That was until a dangerously disturbed person with a long history of extremely abusive behavior turned her sights on me after we had a dispute which led to me unfriending her and blocking her on social media.  I began to get messages from friends saying that this person was posting crazy lies about me, and including my mugshot and arrest record. Among other things she was saying that I had been arrested with large quantities of Meth, and had only been released to narc on people.  I tried to ignore it for awhile, but I had so many people contacting me that I knew I had to do something to confront the situation. I knew that only the Mendocino County Sheriff’s Department could verify that I had not been arrested for Meth, and I raised a big stink online about it.  I knew I had to be loud and public or I would be ignored; and so I was until finally with the help of a small local online news publication, called the Mendocino Country Independent Newspaper, Sheriff Allman acknowledged that I had been improperly characterized as having been involved with Meth.  Here is the initial post on the Mendocino Country news site from August 2, 2017

What if your record of arrest is inaccurate? Do you have recourse to get it corrected? We are about to find out. Zappa Montag was arrested in 2015 for what he admits is an illegal substance, psychedelic mushrooms. But according to Montag, the charge was listed as ‘meth.’ He believes meth is a bad substance and would never use that himself and certainly not encourage anyone else to take it. But he believes people do have a right to use a natural plant. So it makes a big difference to him – and his peer group – just what kind of substance is in question. He has always been uneasy about that wording. But it became a real issue recently when an enemy started using ‘a meth arrest’ to slander him. Of course he is now trying to get that wording corrected. Sheriff Allman is looking into it

And the resulting acknowledgement from the Sheriff as posted on their Facebook page


Sheriff Allman has looked into the matter and is poised to meet with Zappa Montag and write a letter stating that the arrest was for psilocybin mushrooms and that meth was not involved. I appreciate the Sheriff for understanding that the misrepresentation is NOT okay and for taking steps to fix this.

     Well, you would think that should have been a huge step in the right direction right?  Not even close. I had a lawyer, and long time friend of mine, contact Sheriff Allman on my behalf.  I wanted everything to be on the official up and up, and I also knew that I had a Failure to Appear warrant out for me in Mendocino County.  (The warrant seemed faulty, and ultimately it turned out it was.) Sheriff Allman was initially very friendly to my lawyer. Allman told him that a computer had “spit out” the wrong charges, and that I should have been charged under the natural drug statute.  Even though this contradicted what I had been led to believe, I was willing to believe it. It also appeared to be backed up by an early document from my case, which indicates that I was initially charged with HS 11378.5, a sub statute of the 11378 Health and Safety code that covers PCP.  PCP being called Meth/ETC seems to make a bit more sense. PCP even has a name, Phencyclidine, that is pretty close  to Psilocybin.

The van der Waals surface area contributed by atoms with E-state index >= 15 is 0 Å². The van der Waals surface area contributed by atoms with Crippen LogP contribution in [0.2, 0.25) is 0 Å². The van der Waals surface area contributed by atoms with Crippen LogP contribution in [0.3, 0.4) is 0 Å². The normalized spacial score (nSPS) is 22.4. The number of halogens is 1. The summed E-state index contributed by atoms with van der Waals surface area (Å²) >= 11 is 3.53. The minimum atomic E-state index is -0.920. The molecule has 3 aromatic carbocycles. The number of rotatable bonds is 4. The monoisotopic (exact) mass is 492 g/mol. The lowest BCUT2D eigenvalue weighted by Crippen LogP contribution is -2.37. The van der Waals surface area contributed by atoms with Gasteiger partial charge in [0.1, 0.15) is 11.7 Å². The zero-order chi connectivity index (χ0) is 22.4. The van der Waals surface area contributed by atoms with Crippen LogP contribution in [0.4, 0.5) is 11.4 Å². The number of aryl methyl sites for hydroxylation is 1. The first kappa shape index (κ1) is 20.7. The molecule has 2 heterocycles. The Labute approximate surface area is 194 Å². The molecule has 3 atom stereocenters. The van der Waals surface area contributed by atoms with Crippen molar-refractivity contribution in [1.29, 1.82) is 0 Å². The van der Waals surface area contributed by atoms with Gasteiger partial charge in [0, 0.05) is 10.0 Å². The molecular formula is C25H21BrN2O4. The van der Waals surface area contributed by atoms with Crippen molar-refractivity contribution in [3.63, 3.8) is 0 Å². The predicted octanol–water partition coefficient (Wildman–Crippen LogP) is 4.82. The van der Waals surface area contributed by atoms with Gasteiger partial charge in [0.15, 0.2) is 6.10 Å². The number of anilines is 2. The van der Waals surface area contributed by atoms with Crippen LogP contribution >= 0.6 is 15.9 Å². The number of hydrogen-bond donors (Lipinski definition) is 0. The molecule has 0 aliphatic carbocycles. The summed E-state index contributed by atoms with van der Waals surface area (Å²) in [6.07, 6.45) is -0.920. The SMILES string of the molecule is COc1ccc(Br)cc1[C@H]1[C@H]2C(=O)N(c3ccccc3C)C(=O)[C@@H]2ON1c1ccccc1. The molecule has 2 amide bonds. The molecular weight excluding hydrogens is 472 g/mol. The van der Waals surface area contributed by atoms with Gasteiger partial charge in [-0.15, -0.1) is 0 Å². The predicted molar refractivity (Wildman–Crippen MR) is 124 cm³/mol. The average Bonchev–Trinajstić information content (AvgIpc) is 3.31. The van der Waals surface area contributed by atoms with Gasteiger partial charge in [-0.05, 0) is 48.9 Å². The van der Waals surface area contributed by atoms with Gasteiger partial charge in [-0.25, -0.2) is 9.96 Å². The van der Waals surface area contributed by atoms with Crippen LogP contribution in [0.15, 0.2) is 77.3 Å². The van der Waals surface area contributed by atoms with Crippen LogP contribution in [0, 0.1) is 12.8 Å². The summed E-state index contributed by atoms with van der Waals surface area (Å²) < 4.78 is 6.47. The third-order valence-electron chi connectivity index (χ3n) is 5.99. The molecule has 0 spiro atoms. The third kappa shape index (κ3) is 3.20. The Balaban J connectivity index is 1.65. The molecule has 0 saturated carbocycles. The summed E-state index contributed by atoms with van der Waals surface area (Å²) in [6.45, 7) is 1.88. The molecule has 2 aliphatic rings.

Being that a letter alone was only going to do me so much good, and that I had suffered quite a bit from the erroneous charges, accidental or on purpose, my lawyer friend and I decided that contacting the DA to negotiate a more detailed settlement would make sense. I wanted to discuss a letter of apology, and possible compensation.  District Attorney Eyster is notorious for being less than personable, and he lived up to his reputation in his return email to my friend from August 8, 2017.

My general policy is that I don’t discuss cases with attorneys when the defendant is subject to an outstanding bench warrant.  Surrender on the warrant or post bail — I don’t care which — and we’ll talk. The bench warrant was ordered in the amount of $2000 on March 1, 2017.  Apparently the probation failure stems from failing to either enroll in or complete community service hours.

     Well then!  My friend and I agreed that I should get up to Mendocino as soon as possible and clear the warrant, and then resume discussion.  Due to some constraints I wasn’t able to do so for a couple of months. When I went before the judge, I explained to her that my belief was that since I had petitioned to transfer my community service hours to Alameda County, I wasn’t obligated to appear in court in Mendocino providing I sent in proof of completion.  To my shock she not only agreed with me, but apologized for the error, and informed me that she was releasing me from probation effective immediately! That felt really good.

     With that I asked my friend to resume discussion with the Sheriff and DA about the false Meth charges.  In what should have not come as a surprise, he was met with non cooperation. In his initial exchange with the Sheriff, Mr. Allman stated that since he hadn’t heard back from us in a while, the letter must not be that important, and then he stopped returning calls.  District Attorney Eyster had set my friends email to a spam setting so they wouldn’t go through, and was unreachable. Clearly they did not want to talk to us, and were no longer going to cooperate.  Looking back, I now realize that what was probably going on is that they were stalling for the 2 year statute of limitations to pass on September 3, 2017, so that they would not be liable in a civil rights case for the erroneous charges going out.  Once the deadline passed they decided that my concerns no longer mattered apparently.